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Study examines how facts and fake news on social media influence COVID-19 vaccine uptake



Vaccine uptake constitutes a key barometer as governments lead the communities out of the COVID-19 pandemic. Facts and fake news have apparently influenced vaccination willingness. But how valid is this proposition?

Jiebo Luo, a professor with the Department of Computer Science, University of Rochester, has led a study to examine the scale and scope of the influence of misinformation and fact-based news about COVID-19 vaccines on social media platforms on the vaccine uptake.

This study has been published recently in Health Data Science, a Science partner journal.

The team started with four million Twitter posts from April 19 to June 30, 2021. This start date was set as President Joe Biden had moved up the COVID-19 vaccine eligibility target for all American adults to April 19.

The data processing methods yielded 456,061 fact-related tweets and 26,998 fake-news-related tweets indicating fake news, conspiracy theories, unreliable content, or highly biased news. 10,925 Twitter users were associated with fake news, while 159,283 were linked to fact-based news. The authors also extracted the state-level vaccination numbers from the CDC COVID Data Tracker.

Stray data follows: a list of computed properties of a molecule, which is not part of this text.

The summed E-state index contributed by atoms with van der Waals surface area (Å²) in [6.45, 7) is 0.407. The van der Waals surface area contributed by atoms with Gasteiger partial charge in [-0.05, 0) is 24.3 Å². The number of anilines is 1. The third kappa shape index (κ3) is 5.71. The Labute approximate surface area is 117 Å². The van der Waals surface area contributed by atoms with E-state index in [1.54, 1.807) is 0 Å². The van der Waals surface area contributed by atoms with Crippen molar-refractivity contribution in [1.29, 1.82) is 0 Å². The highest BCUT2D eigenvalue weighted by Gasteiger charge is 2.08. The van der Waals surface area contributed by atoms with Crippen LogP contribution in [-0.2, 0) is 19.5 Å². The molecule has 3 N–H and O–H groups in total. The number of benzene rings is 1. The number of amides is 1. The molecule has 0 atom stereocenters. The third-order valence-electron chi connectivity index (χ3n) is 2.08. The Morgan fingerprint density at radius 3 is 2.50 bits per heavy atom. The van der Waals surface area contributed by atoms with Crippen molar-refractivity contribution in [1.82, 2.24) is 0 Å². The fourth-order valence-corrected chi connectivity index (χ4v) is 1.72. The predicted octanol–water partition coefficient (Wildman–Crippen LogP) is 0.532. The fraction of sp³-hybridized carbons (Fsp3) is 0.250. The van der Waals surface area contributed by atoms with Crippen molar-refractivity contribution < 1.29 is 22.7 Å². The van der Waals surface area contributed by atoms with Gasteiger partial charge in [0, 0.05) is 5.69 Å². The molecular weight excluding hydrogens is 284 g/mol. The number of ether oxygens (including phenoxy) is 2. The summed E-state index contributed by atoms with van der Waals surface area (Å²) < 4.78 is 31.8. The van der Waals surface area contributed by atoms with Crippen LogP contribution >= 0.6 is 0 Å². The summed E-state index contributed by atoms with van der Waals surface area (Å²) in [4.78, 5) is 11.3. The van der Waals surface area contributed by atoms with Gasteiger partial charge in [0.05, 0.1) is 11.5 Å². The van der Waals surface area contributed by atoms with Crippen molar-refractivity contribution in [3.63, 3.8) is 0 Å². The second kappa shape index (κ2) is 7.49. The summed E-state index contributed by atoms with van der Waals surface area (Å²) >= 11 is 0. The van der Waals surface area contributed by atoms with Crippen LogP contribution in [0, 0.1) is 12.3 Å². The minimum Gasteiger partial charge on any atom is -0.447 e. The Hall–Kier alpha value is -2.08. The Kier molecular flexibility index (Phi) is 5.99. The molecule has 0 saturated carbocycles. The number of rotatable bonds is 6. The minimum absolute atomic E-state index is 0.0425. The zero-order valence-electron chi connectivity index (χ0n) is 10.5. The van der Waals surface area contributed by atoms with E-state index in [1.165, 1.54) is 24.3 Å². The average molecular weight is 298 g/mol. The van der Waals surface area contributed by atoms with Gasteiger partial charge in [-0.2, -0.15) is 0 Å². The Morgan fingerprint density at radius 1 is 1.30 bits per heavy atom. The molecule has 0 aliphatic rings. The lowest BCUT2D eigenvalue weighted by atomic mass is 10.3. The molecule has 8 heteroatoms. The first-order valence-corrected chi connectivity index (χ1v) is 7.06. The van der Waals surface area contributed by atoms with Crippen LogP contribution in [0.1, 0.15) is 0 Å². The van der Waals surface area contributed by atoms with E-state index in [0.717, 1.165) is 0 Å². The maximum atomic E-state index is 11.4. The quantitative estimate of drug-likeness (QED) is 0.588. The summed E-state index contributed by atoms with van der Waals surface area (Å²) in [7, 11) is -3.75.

“Seemingly counter-intuitive, the percentage of fact-related users is significantly negatively associated with the vaccination rate,” Luo shares the study result. “A combination of a larger user-level influence and the negative impact of online social endorsement on vaccination intent may account for this paradox. “

However, no significant correlation is found between the percentage of fake-news-related users and the vaccination rate. The researchers also controlled for user-profiles and found Black or African American or other ethnicities, labor forces, and per capita income were negatively associated with vaccine uptake. Meanwhile, gender, Hispanic or Latino, the daily counts of new cases and deaths were not associating factors.

In addition, social capitals were found distinct between Twitter users who posted only fake news and those who shared only fact-based tweets. The exclusive fact-based users were more likely to be verified accounts and have more significant online influence. They had more followers, friends, status, listed memberships, and expressed more favorites. In comparison, the exclusive fake-news users were only one-fifteenth the size of the fact-oriented users with more homogenous opinions.

“Previous survey-based studies did not replicate a real-world social media platform environment,” Luo explains the team’s methodology approach. Passively observing the social media data gave a better understanding of the relationship between vaccine-related news and vaccination rates. Online behaviors have been found representative of real-world patterns in areas such as diet and public health. This study serves as one more example in the health-related subjects.

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